"Mark, I'll give you the last one.
Q Thanks. On the Everglades trip, does the president risk undermining his message when he flies to the Everglades on a 747 hundreds of miles to make a statement about climate change? (Laughter.)
Q He could drive. (laughter.)
MR. EARNEST: It's a provocative question.
Q Take a van.
MR. EARNEST: But, no, he doesn't. The president believes that there are important changes that we can make to reduce carbon pollution in this country, and we can do it in a way that will be good for our economy. That is precisely the case that the president will be making at the Everglades. And he's looking forward to the trip.
Q Does he try to minimize the carbon footprint that he leaves whenever he goes anywhere?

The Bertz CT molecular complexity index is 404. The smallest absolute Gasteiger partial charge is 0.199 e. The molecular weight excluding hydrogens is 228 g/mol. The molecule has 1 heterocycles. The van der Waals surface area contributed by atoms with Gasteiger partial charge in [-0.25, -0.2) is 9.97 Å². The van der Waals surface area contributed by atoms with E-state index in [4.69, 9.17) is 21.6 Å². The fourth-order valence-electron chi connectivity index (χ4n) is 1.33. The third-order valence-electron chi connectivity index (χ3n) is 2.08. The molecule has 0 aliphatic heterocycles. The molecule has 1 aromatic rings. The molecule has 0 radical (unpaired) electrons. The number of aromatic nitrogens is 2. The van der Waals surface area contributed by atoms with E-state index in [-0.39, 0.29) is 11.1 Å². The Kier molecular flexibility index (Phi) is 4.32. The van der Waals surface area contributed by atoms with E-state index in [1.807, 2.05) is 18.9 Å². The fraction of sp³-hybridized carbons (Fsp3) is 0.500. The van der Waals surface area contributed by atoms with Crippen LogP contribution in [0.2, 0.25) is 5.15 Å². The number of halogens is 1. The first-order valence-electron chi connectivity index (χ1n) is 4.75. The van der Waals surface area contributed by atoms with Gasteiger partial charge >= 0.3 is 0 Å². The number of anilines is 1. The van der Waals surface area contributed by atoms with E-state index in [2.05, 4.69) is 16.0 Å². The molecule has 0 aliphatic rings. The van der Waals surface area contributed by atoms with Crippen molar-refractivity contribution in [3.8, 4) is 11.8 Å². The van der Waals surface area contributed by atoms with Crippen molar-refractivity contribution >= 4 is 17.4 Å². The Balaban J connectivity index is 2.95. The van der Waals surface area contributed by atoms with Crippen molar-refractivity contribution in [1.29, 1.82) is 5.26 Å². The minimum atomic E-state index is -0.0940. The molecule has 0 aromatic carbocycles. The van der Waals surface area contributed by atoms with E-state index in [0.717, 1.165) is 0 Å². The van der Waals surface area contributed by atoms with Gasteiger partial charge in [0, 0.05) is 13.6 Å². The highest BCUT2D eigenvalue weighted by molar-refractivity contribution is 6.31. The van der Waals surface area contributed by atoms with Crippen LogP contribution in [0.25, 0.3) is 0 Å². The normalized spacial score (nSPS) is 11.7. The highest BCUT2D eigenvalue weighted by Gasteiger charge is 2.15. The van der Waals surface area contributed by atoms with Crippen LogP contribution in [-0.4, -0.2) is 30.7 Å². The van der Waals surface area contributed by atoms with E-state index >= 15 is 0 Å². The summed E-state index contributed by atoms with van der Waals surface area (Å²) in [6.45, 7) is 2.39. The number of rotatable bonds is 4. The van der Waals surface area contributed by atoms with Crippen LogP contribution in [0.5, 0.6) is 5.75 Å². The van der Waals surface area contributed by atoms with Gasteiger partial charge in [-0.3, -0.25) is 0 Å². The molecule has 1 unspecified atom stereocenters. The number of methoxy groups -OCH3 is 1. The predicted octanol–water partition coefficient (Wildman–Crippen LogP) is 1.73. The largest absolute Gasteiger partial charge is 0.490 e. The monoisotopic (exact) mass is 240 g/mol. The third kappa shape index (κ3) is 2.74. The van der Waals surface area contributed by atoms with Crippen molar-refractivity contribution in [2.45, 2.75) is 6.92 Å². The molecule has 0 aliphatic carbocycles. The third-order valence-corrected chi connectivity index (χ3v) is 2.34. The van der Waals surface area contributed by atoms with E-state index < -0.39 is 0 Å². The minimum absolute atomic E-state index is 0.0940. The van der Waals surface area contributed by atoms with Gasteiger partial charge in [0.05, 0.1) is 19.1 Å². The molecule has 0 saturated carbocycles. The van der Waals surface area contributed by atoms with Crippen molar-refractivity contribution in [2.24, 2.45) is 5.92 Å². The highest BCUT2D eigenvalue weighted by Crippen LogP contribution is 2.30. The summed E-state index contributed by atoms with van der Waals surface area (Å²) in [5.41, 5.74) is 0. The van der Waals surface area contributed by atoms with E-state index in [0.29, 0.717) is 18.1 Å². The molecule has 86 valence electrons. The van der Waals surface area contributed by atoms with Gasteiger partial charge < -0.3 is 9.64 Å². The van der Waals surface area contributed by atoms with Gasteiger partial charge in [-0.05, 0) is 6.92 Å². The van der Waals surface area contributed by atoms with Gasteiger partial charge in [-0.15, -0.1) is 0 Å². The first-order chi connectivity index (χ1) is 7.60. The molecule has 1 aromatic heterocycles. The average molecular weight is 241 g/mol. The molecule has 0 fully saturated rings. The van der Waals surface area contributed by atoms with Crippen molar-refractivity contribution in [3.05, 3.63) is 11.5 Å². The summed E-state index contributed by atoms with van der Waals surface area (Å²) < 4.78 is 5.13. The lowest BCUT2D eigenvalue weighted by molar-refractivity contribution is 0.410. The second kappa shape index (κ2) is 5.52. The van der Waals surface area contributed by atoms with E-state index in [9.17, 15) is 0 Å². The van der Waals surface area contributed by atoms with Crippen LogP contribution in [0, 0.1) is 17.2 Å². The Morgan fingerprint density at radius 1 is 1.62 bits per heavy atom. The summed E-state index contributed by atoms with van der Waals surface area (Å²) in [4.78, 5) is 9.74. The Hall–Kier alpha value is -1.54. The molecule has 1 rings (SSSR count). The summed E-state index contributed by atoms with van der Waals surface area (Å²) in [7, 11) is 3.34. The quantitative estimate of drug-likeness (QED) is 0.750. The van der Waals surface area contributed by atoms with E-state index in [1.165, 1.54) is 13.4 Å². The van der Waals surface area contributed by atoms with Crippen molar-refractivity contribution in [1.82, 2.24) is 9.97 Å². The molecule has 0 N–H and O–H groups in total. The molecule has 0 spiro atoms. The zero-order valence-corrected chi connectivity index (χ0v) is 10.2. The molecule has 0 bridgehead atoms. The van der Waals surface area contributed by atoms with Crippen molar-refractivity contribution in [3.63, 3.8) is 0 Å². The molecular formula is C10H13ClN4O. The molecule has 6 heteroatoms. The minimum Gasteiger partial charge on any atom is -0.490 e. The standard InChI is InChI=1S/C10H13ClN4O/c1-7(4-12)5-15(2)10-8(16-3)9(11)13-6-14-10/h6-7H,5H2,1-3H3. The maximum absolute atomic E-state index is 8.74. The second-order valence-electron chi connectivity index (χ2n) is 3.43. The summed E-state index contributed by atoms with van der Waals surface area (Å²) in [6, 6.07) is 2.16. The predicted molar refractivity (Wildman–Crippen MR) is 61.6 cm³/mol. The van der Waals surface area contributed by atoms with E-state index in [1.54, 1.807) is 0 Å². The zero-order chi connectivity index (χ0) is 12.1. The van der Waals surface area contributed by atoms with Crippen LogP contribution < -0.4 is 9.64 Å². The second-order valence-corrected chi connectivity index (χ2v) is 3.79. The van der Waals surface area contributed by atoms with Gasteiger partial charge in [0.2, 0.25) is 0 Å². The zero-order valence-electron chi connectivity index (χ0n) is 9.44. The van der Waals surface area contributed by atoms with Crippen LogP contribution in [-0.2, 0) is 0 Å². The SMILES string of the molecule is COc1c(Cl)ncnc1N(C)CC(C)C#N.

MR. EARNEST: Well, obviously, the Department of Defense and the Presidential Airlift Group at the United States Air Force is responsible for the president's transportation. So you can talk to them about any steps that they may have taken.
I can say as a general matter that the Department of Defense has acknowledged that climate change does pose a national security threat to the United States. And there are a lot of practices that the Department of Defense has taken to try to reduce their carbon footprint. I don't know how that intersects with the use of Air Force One, but you could check with the Air Force on that.
All right? Thanks, everybody. Have a good Monday.
Video of the exchange can be seen here: YouTube
Knoller also tweeted an interesting calculation on Earth Day: